Kaweco Skyline Sport: This is one of my primary EDC (everyday carry) pens. I find it a very enjoyable writing experience: perfect size, comfortable, and a great writer. It comes in a range of colors and materials (plastic and metal), but I like the light mint green color of mine. I have an even smaller Kaweco Liliput, but I find it can be a bit slippery to use. I put a small piece of rubber on it to stop it from slipping.
Pilot Prera: What’s not to love? It’s an elegant-looking pen that writes perfectly out of the box. The cap also closes with a satisfying “click.” (Hmm…I just realized that it looks like a piece of bamboo.) I have the cream/ivory and the green and love both. I know the clear “demonstrator” models are all the rage now, but I don’t quite get the fascination. I much prefer solid over clear pens—well, with a few exceptions.
Nemosine Singularity: I adore everything about this pen—the shape, the color (transluscent turquoise blue), the nib, the whole writing experience. The nib is slightly thicker than other EFs I own, but it’s an excellent pen.
Sailor Young Profit: This is simply a brilliant, if understated, Japanese pen. I know some people have complained about Sailor pens sometimes being inconsistent, but mine works perfectly, and you can’t beat their super sharp nibs. I received one as a gift a long time ago; I only used it a few times and didn’t think too much about it. When I found it again after a move, I took it out, filled it up and discovered how much I love the fit and the nib. I love Japanese EF (extra fine) nibs (yeah, Pilot and Sailor, I’m talking to you). I have fairly small writing, so Japanese F or EF nibs (which are often finer than German or other nibs) suit me perfectly.
I have a small collection of vintage Esterbrook pens. They’re compact, easy to clean and fix, and their nibs are swappable. Very nice, consistent writers. Perfect for EWC. The only problem is that they are becoming popular with new collectors, which is driving up their price on eBay. 😦

Some others:

  • Lamy Safari: Everybody raves about the Safari, and its nib and ergonomic grip make it a solid writer. It comes in a range of fun colors, but none of them really stand out to me (I guess because they remind me of magic markers or Skittles). The Neon Lime one I have stands out from the other color options.
  • Jinhao 8802: It’s a pen with some heft to it, but the mother of pearl inlay is gorgeous. Solid writer, too.
  • Jinhao 51a: A Parker 51-inspired pen. One of the smoothest writers I own—but I wish it had a finer nib. Still, a beautiful pen.
  • Moonman M2: This is a recent acquisition. It’s an eye dropper, so it holds a LOT of ink. It has a tight silicone seal to prevent leakage, but I’m still nervous to make this an EDC. A fun note: when the barrel isn’t filled up all the way, I can tip it back and forth and pretend it’s a lava lamp. I also tried the Moonman/Delike wood fountain pen; unfortunately, the nib and feed were horrible. It’s on the small side (Kaweco size), so it had the potential for an EDC, but I had to return it because it didn’t work right. 😦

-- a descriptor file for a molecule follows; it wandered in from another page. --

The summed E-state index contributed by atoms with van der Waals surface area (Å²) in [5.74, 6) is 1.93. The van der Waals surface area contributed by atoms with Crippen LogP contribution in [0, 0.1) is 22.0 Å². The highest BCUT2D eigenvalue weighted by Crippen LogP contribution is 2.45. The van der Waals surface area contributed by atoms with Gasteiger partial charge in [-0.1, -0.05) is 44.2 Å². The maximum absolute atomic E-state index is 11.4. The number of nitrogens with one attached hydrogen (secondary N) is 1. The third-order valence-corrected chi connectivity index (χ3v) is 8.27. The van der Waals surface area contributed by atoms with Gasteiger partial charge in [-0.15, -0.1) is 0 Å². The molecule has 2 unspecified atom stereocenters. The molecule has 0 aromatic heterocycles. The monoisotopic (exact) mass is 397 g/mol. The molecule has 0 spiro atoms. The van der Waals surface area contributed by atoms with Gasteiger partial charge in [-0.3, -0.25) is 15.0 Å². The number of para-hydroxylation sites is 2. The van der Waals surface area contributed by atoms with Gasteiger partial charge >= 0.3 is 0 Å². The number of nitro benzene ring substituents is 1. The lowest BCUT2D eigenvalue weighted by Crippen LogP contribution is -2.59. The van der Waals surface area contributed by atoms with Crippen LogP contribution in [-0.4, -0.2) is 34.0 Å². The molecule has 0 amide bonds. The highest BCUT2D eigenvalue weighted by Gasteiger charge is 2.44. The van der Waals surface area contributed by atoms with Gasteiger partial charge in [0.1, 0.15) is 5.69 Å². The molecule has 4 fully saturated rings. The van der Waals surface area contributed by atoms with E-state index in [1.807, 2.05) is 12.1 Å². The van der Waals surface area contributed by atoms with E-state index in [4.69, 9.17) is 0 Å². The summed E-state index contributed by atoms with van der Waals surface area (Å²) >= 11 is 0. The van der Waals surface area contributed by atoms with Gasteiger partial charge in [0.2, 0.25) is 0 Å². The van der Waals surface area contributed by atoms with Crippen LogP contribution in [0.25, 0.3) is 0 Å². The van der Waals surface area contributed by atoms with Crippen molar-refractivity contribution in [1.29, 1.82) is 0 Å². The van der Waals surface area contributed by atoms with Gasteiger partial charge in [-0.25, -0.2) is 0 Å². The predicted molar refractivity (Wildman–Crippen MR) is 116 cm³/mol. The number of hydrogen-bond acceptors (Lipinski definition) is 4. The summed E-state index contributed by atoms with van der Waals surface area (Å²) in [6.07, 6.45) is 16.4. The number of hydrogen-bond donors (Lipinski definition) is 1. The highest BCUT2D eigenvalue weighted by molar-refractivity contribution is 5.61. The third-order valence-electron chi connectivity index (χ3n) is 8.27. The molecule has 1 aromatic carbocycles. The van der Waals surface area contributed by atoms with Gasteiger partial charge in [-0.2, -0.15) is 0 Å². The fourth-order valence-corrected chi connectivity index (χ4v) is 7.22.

• Muji Aluminum Round: This is perhaps the most minimalist fountain pen out there. It only comes with a fine nib (but Japanese ‘fine’ is comparable to the ‘EF’ of many other brands, so it works for me). It’s a no-nonsense solid writer and definitely on my pen rotation list.
  • Pilot Metropolitan: I know everyone raves about this pen, but I find it a bit too heavy and thick for my taste. Great nib, but the pen feels like I’m holding a cigar when I write. Maybe I’ll come around and use it more.
  • Pilot Plumix: Like Pilot’s other offerings, this an excellent writer. The cap looks squid-like to me. Nothing fantastic, just a solid pen—like all Pilots.
  • No-name wooden fountain pen: I received this as a gift. It has a ‘fine’ nib and it writes well. Nothing on this really stands out, except the wooden cap, barrel, and gift box. It’s a good writer, but I like it more for looks than daily use.

My dream fountain pens (for when I win the lottery):

  • Namiki: Mmm…Japanese lacquer. Love this one. But at $750-7,000+ a pop, I don’t think I’ll get one anytime soon.
  • Montblanc: Well outside my price range, but this J.S. Bach pen and sterling silver pen are gorgeous.
  • Visconti Ocean Breeze: A beautiful limited edition pen inspired by the colors of Santorini, Greece.
  • Danitrio MIKADO “I Am a Cat” Maki-e fountain pen: Inspired by Natsume Soseki’s famous novel of the same name. 
  • Onoto fountain pens: Natsume Soseki was a user of this British company’s fountain pens. (Yes, I’m a fan of Soseki’s work.)
  • Edison: These pens are a bit more in the affordable range and come in diverse colors and patterns (including one called “unicorn barf”).
  • Snoopy Fountain Pens: I like fountain pens and I like Snoopy. Where can I find these? It looks like they’re only available in China. 😦

Some Fountain Pen Resources:

Fountain pens can also be turned into weapons (at least in the comic books).
Daredevil No. 132
Yes, but can it write?
Can I write with all the colors of the rainbow?
Gotta burp that pen.